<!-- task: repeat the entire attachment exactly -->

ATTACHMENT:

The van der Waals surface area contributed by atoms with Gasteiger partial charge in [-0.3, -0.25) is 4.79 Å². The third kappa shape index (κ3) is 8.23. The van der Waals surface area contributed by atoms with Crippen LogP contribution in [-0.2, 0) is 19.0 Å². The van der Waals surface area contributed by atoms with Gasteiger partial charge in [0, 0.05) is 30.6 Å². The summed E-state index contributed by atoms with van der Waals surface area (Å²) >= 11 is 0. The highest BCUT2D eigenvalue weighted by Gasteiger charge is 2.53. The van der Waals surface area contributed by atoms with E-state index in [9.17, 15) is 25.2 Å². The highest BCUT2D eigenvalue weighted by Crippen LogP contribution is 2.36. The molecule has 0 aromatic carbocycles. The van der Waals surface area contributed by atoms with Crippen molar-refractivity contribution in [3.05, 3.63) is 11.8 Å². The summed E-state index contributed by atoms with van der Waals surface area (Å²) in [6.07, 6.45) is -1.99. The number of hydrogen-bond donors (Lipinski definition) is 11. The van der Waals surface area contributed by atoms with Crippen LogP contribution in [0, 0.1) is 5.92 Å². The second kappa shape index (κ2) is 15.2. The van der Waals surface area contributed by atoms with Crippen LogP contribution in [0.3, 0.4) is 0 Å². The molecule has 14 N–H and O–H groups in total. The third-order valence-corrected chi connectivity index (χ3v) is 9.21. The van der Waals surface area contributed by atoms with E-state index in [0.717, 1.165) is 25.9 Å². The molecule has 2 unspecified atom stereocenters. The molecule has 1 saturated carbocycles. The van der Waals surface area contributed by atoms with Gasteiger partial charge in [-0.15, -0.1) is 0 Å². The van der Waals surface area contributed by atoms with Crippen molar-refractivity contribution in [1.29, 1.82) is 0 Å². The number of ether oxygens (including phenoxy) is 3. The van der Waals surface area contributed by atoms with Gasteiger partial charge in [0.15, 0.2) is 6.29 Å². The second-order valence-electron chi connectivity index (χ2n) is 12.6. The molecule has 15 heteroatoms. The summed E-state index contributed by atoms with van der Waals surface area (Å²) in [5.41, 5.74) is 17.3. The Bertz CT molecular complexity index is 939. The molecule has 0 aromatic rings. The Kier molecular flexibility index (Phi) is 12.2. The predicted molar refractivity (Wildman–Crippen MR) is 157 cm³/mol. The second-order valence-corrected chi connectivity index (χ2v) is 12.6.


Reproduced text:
The van der Waals surface area contributed by atoms with Gasteiger partial charge in [-0.3, -0.25) is 4.79 Å². The third kappa shape index (κ3) is 8.23. The van der Waals surface area contributed by atoms with Crippen LogP contribution in [-0.2, 0) is 19.0 Å². The van der Waals surface area contributed by atoms with Gasteiger partial charge in [0, 0.05) is 30.6 Å². The summed E-state index contributed by atoms with van der Waals surface area (Å²) >= 11 is 0. The highest BCUT2D eigenvalue weighted by Gasteiger charge is 2.53. The van der Waals surface area contributed by atoms with E-state index in [9.17, 15) is 25.2 Å². The highest BCUT2D eigenvalue weighted by Crippen LogP contribution is 2.36. The molecule has 0 aromatic carbocycles. The van der Waals surface area contributed by atoms with Crippen molar-refractivity contribution in [3.05, 3.63) is 11.8 Å². The summed E-state index contributed by atoms with van der Waals surface area (Å²) in [6.07, 6.45) is -1.99. The number of hydrogen-bond donors (Lipinski definition) is 11. The van der Waals surface area contributed by atoms with Crippen LogP contribution in [0, 0.1) is 5.92 Å². The second kappa shape index (κ2) is 15.2. The van der Waals surface area contributed by atoms with Crippen LogP contribution in [0.3, 0.4) is 0 Å². The molecule has 14 N–H and O–H groups in total. The third-order valence-corrected chi connectivity index (χ3v) is 9.21. The van der Waals surface area contributed by atoms with E-state index in [0.717, 1.165) is 25.9 Å². The molecule has 2 unspecified atom stereocenters. The molecule has 1 saturated carbocycles. The van der Waals surface area contributed by atoms with Gasteiger partial charge in [-0.15, -0.1) is 0 Å². The van der Waals surface area contributed by atoms with Crippen molar-refractivity contribution in [1.29, 1.82) is 0 Å². The number of ether oxygens (including phenoxy) is 3. The van der Waals surface area contributed by atoms with Gasteiger partial charge in [0.15, 0.2) is 6.29 Å². The second-order valence-electron chi connectivity index (χ2n) is 12.6. The molecule has 15 heteroatoms. The summed E-state index contributed by atoms with van der Waals surface area (Å²) in [5.41, 5.74) is 17.3. The Bertz CT molecular complexity index is 939. The molecule has 0 aromatic rings. The Kier molecular flexibility index (Phi) is 12.2. The predicted molar refractivity (Wildman–Crippen MR) is 157 cm³/mol. The second-order valence-corrected chi connectivity index (χ2v) is 12.6.